The house of clocks

The shower is total, unadulterated, crap. There are three controls which seem not to work. The list of items on the page that comes with the welcome pack for the cottage, indicates it’s a power shower. If this is so then it’s broken. There is NO power. In fact the tap in the kitchen sink is more powerful.

At first, the temperature was unbearably hot. A few twiddles of the useless knobs meant this quickly turned to unbearably cold. I put everything back to the way it was and left it to run for a bit. Eventually the temperature levelled out to something comfortable. So I stood under the trickle and had a far from ideal shower.

I just have to discuss the toaster. I know I rarely comment on the kitchen supplies but this little fella has me mystified. I bought a standard, regulation size loaf of sliced bread. Mainly for toasting as I realise a lot of toasters aren’t happy with the oversized loaves you can buy. Anyway, this morning I took out two slices and tried to put them in the toaster. Guess what? They don’t fit. The opening is not big enough to take the width of a slice of bread. If you stand it on its end it fits but, of course, a big bit of the bread sits above the toaster and subsequently misses out. I managed to squeeze it in but, basically, you need to cut off one of the crusts in order for it to sit properly. I have no idea what size bread this toaster was made for unless it’s those tiny little loaves they make in France. Or perhaps it’s actually for making croutons.

We lit a fire as the temperature outside was still pretty cool. There was a high, brisk wind blowing. This did mean that the views were pretty far reaching. We could see the sea in both directions.

After a morning spent working on my essays, we set off for a visit to Trerice, a National Trust property on the way to Newquay. Before hitting the A30 we stopped off at the Caraharack Feed Store in order to pick up a couple of trees for the fire.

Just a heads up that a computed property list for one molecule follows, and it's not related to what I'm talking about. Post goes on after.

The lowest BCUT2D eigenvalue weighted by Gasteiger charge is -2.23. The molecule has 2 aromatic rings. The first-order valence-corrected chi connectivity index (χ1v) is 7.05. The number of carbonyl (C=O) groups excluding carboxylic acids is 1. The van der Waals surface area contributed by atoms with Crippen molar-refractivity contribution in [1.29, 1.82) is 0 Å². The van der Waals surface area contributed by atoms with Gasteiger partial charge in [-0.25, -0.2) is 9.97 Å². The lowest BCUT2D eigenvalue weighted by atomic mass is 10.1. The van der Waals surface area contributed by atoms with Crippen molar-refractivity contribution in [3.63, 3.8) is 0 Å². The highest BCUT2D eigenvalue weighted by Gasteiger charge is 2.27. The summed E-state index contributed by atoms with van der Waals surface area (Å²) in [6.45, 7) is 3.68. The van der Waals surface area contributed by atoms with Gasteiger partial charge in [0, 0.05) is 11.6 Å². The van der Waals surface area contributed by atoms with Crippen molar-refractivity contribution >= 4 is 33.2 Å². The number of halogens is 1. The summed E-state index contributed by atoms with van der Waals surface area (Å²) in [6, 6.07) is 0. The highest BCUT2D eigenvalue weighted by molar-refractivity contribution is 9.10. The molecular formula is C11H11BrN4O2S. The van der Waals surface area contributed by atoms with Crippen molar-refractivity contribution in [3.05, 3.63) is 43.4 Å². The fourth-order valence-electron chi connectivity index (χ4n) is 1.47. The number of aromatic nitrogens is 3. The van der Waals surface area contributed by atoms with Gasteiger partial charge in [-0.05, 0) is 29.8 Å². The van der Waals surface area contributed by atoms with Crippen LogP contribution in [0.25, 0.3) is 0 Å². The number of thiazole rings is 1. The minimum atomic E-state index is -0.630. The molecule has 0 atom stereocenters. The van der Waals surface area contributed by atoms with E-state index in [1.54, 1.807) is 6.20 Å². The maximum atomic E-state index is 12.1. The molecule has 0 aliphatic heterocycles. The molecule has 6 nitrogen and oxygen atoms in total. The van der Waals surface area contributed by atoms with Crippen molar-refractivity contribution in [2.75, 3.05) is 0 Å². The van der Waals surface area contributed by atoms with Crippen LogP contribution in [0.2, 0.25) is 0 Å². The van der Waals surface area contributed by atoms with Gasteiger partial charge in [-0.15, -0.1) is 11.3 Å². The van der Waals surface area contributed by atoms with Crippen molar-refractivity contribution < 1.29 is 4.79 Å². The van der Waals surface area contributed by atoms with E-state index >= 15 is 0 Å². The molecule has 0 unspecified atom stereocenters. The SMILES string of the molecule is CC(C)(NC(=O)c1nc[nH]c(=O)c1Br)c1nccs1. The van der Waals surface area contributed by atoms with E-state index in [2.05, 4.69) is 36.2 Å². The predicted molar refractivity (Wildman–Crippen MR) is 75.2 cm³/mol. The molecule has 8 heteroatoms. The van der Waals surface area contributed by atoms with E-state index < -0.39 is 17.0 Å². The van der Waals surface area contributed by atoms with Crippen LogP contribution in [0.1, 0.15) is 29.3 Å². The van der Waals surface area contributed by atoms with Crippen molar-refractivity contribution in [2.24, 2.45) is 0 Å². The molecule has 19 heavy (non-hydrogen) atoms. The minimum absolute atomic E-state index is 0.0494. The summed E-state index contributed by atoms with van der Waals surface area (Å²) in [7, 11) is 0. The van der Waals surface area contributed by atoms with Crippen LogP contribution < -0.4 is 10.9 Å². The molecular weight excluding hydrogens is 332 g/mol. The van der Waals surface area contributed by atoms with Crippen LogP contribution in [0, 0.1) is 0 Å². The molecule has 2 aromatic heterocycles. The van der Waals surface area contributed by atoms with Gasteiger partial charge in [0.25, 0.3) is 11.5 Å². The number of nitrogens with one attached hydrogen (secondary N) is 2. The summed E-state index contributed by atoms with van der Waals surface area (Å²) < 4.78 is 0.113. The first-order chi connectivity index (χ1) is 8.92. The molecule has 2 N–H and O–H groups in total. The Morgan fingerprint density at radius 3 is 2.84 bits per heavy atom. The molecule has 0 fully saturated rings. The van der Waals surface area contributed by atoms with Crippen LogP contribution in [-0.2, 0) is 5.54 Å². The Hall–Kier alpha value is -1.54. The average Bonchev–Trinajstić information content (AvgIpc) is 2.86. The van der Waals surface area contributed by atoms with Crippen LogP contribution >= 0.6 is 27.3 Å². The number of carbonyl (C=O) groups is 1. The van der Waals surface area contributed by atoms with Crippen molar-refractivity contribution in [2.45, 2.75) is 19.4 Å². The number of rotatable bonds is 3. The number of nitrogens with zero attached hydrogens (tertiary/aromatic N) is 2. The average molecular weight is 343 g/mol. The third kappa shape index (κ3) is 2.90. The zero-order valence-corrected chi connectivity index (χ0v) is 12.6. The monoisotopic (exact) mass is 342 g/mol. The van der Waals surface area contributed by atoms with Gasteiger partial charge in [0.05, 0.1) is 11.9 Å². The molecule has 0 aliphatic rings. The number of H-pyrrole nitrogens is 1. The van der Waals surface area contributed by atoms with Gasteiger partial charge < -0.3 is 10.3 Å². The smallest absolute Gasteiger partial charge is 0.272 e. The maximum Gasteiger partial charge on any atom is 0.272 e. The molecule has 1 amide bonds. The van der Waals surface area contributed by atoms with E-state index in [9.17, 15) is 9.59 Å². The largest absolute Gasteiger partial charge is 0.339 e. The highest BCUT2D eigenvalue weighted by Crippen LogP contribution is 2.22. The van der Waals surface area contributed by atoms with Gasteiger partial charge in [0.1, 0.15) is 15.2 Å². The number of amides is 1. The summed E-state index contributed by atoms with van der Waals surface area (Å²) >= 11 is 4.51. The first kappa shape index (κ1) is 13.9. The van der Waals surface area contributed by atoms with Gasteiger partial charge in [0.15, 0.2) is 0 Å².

Trerice is an Elizabethan manor house sitting in a peaceful wooded valley. It was owned by the Arundell family for nearly 500 years. It passed to the Acland family in the mid 18th century when the Arundells died out.

The view of the back of Trerice

The Aclands sold it in either 1815 or 1915 – the guidebook goes a bit awry here so I’m not sure if it’s a typo or just badly written – very unusual for the National Trust, I might add. In 1919 it was purchased by the Cornwall County Council and subsequently, the land was divided into individual farms. In 1953 it was bought by the National Trust.

Trerice is thought to mean ‘the settlement by the ford’ but no-one knows for sure. There is a ford there, though it isn’t as important as it was in the late 16th century when the Arundell’s rebuilt the manor house.

Naturally, before starting our tour of the house, we visited the tearooms for tea, coffee, sandwiches and cake. Suitably refreshed – it did take us half an hour to get there, after all – we set off into the house.

There is a magnificent Great Hall with a massive oak table – this is the only piece of furniture that is original to the house. I think this is because no-one could get it out. It really is very big. Nowadays it is liberally scattered with various things you can pick up and fiddle with including leather tankards, a helmet, a long bow and some family brasses.